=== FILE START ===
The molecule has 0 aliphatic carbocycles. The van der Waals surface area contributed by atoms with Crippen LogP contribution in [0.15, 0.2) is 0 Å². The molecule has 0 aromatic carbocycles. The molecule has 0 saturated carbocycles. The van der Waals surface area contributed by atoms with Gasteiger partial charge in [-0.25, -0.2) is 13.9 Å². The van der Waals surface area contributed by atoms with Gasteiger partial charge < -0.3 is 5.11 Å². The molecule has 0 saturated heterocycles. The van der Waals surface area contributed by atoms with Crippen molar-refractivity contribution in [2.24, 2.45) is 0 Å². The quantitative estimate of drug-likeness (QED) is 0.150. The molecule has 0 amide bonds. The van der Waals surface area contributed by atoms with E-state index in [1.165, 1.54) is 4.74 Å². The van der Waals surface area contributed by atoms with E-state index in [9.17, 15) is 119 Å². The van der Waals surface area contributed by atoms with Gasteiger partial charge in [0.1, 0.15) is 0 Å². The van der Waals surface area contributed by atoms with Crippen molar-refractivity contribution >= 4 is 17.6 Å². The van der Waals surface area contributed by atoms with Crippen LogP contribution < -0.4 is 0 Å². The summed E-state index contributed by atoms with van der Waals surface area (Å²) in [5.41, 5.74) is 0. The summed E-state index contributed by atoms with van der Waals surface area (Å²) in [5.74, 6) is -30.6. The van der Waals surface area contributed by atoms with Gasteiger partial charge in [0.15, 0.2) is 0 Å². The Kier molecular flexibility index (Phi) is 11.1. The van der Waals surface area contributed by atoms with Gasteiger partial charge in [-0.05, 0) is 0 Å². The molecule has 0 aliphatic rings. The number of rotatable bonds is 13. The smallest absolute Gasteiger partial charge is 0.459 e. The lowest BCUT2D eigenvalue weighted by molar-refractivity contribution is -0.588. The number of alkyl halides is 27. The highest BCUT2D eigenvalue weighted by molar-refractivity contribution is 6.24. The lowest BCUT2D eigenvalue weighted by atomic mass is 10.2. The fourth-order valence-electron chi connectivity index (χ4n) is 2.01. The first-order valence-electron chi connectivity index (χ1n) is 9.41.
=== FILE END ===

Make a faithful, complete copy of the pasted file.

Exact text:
The molecule has 0 aliphatic carbocycles. The van der Waals surface area contributed by atoms with Crippen LogP contribution in [0.15, 0.2) is 0 Å². The molecule has 0 aromatic carbocycles. The molecule has 0 saturated carbocycles. The van der Waals surface area contributed by atoms with Gasteiger partial charge in [-0.25, -0.2) is 13.9 Å². The van der Waals surface area contributed by atoms with Gasteiger partial charge < -0.3 is 5.11 Å². The molecule has 0 saturated heterocycles. The van der Waals surface area contributed by atoms with Crippen molar-refractivity contribution in [2.24, 2.45) is 0 Å². The quantitative estimate of drug-likeness (QED) is 0.150. The molecule has 0 amide bonds. The van der Waals surface area contributed by atoms with E-state index in [1.165, 1.54) is 4.74 Å². The van der Waals surface area contributed by atoms with E-state index in [9.17, 15) is 119 Å². The van der Waals surface area contributed by atoms with Gasteiger partial charge in [0.1, 0.15) is 0 Å². The van der Waals surface area contributed by atoms with Crippen molar-refractivity contribution >= 4 is 17.6 Å². The van der Waals surface area contributed by atoms with Crippen LogP contribution < -0.4 is 0 Å². The summed E-state index contributed by atoms with van der Waals surface area (Å²) in [5.41, 5.74) is 0. The summed E-state index contributed by atoms with van der Waals surface area (Å²) in [5.74, 6) is -30.6. The van der Waals surface area contributed by atoms with Gasteiger partial charge in [0.15, 0.2) is 0 Å². The Kier molecular flexibility index (Phi) is 11.1. The van der Waals surface area contributed by atoms with Gasteiger partial charge in [-0.05, 0) is 0 Å². The molecule has 0 aliphatic rings. The number of rotatable bonds is 13. The smallest absolute Gasteiger partial charge is 0.459 e. The lowest BCUT2D eigenvalue weighted by molar-refractivity contribution is -0.588. The number of alkyl halides is 27. The highest BCUT2D eigenvalue weighted by molar-refractivity contribution is 6.24. The lowest BCUT2D eigenvalue weighted by atomic mass is 10.2. The fourth-order valence-electron chi connectivity index (χ4n) is 2.01. The first-order valence-electron chi connectivity index (χ1n) is 9.41.